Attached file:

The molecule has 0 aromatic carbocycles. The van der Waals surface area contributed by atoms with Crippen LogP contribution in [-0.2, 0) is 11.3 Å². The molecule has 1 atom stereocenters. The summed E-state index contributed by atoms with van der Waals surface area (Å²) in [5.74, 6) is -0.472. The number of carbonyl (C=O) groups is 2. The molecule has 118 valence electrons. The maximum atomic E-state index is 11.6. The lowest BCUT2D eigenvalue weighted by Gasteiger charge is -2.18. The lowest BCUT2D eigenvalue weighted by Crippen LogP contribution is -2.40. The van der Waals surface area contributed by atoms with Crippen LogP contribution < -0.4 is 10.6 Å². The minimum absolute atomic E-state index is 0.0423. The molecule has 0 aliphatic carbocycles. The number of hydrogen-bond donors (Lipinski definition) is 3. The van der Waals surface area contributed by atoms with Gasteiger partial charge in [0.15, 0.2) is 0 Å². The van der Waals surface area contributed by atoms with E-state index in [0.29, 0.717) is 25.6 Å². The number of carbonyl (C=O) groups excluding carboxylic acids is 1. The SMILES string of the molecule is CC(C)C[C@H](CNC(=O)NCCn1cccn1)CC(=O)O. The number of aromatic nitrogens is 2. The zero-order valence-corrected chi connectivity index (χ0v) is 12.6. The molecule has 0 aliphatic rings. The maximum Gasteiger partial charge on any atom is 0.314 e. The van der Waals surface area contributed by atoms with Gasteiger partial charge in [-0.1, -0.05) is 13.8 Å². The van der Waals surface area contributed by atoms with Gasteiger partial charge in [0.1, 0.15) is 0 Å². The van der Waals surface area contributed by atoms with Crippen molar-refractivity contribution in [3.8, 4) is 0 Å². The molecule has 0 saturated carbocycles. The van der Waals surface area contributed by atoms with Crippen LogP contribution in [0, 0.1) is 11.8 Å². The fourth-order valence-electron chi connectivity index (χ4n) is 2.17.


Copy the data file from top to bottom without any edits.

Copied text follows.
The molecule has 0 aromatic carbocycles. The van der Waals surface area contributed by atoms with Crippen LogP contribution in [-0.2, 0) is 11.3 Å². The molecule has 1 atom stereocenters. The summed E-state index contributed by atoms with van der Waals surface area (Å²) in [5.74, 6) is -0.472. The number of carbonyl (C=O) groups is 2. The molecule has 118 valence electrons. The maximum atomic E-state index is 11.6. The lowest BCUT2D eigenvalue weighted by Gasteiger charge is -2.18. The lowest BCUT2D eigenvalue weighted by Crippen LogP contribution is -2.40. The van der Waals surface area contributed by atoms with Crippen LogP contribution < -0.4 is 10.6 Å². The minimum absolute atomic E-state index is 0.0423. The molecule has 0 aliphatic carbocycles. The number of hydrogen-bond donors (Lipinski definition) is 3. The van der Waals surface area contributed by atoms with Gasteiger partial charge in [0.15, 0.2) is 0 Å². The van der Waals surface area contributed by atoms with E-state index in [0.29, 0.717) is 25.6 Å². The number of carbonyl (C=O) groups excluding carboxylic acids is 1. The SMILES string of the molecule is CC(C)C[C@H](CNC(=O)NCCn1cccn1)CC(=O)O. The number of aromatic nitrogens is 2. The zero-order valence-corrected chi connectivity index (χ0v) is 12.6. The molecule has 0 aliphatic rings. The maximum Gasteiger partial charge on any atom is 0.314 e. The van der Waals surface area contributed by atoms with Gasteiger partial charge in [-0.1, -0.05) is 13.8 Å². The van der Waals surface area contributed by atoms with Gasteiger partial charge in [0.1, 0.15) is 0 Å². The van der Waals surface area contributed by atoms with Crippen molar-refractivity contribution in [3.8, 4) is 0 Å². The molecule has 0 saturated carbocycles. The van der Waals surface area contributed by atoms with Crippen LogP contribution in [0, 0.1) is 11.8 Å². The fourth-order valence-electron chi connectivity index (χ4n) is 2.17.